When we’re kids, we hang at our friends’ houses. When we’re teenagers and young adults, we date. When you end up married, be-kidded, mortgaged, and shackled to a cubicle all day, you live for game nights. Humans need to play. It’s part of who we are. Game Night takes suburban warfare via board games, which happens in homes everywhere on a regular basis, and gives it a brilliant, absurd kick into the stratosphere. The result is one of the best comedies in recent memory, not just for its constantly hysterical script, but for the ingenuity and deftness of the plot in which its mayhem takes place.
I don’t see many comedies in the theater, nor do I review them, because comedy is such a subjective thing that it’s almost review-proof. Did it make you laugh? Ok, then it’s funny to you. It might be in poor taste to someone else. It might be stupid to someone else. But if YOU laughed, it’s funny. Our senses of humor are so deeply tangled into our life experiences and our what we think is fair game for laughter in the best of all coping mechanisms, that there are very few films you can find complete agreement on as being “funny.” Personally, there’s very few topics on which you cannot make me laugh as long as you’re clever. Three Billboards Outside Ebbing, Missouri, is one of the darkest movies you could possibly imagine and there are scenes in it that make me roll. I’m not a fan of cheap, scatological humor, and I don’t like stuff that’s just snide or mean. But if you’re clever, I will laugh at pretty much anything. I share all of this because since comedy is so subjectively personal, you may as well know what makes me laugh. Monty Python and the Search for the Holy Grail, Groundhog Day, and Anchorman are probably my three favorite comedies of all-time.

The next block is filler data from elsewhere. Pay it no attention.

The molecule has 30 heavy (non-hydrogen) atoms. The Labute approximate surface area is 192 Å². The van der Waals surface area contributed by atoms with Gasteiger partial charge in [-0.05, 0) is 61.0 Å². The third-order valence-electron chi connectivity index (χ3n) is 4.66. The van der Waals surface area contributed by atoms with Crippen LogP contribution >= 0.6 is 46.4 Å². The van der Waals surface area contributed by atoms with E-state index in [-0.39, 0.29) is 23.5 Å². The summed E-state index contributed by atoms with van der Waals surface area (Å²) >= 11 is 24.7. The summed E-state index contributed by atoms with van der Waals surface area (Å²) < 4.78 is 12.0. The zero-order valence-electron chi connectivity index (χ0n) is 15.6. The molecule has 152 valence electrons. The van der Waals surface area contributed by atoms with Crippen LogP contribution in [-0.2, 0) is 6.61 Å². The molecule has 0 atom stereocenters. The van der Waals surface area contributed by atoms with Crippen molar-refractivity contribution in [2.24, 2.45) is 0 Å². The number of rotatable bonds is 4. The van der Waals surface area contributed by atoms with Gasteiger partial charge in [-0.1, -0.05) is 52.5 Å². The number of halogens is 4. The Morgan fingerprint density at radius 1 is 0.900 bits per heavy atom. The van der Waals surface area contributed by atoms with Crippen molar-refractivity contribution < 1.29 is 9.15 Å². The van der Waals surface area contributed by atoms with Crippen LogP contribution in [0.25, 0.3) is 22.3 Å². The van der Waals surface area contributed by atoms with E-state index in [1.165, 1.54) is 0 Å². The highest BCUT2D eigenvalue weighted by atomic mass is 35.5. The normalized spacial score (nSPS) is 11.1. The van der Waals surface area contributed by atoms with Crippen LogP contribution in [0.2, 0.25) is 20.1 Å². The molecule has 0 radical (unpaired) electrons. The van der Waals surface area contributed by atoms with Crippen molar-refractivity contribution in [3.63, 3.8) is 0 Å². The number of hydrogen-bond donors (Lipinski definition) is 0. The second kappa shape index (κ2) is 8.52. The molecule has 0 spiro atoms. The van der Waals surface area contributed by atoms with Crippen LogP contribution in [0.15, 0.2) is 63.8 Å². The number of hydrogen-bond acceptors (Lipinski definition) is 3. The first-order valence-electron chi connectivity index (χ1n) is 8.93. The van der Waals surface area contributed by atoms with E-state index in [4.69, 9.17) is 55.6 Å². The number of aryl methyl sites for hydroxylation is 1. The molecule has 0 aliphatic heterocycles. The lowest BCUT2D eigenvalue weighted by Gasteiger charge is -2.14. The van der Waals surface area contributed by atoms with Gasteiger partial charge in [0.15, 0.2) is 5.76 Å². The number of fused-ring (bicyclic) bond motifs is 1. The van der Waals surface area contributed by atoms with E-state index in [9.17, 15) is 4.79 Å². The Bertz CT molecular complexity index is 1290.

Game Night is not in that league, but it is a film I know I’m going to watch over and over, not just because it’s funny, but because it’s a really well-acted, well-structured comedic thriller (a micro niche that you’re not going to be able to slot many films into). Max (Jason Bateman) and Annie (Rachel McAdams) host a hyper-competitive regular game night that is throw into chaos when Max’s ne’er-do-well brother Brooks (Kyle Chandler) shows up. Brooks, seeking to one-up his brother, creates a murder-mystery game night that goes sideways when his nefarious activities catch up with him and he’s kidnapped for real by his criminal associates. This throws the game night couples in a search for a legitimately kidnapped man, all the while still believing that they’re still playing a simple game. I’m not doing the plot justice, because it will surprise you at several turns.
The cast is outstanding. Jason Bateman is one of my favorite comic actors, and Rachel McAdams doesn’t get enough credit for how talented and versatile she is (she’s never going to live The Notebook down). Kyle Chandler may be one of the most underrated actors of this generation, and Jesse Plemmons steals this film as Max & Annie’s creepy neighbor in an absolutely fantastic performance. The film is consistently funny throughout, but there are two sequences in the film (one of which, not a spoiler since it’s in the trailers, is the bullet removal scene) that had me laughing so hard I could barely catch my breath, and-trust me-that is a feat at this current point in my life. I don’t care if you wait for it on video or not, but if you like smart, funny films and-even better-are regular game nighters, you’ll love Game Night from its brilliant opening credits to the finish.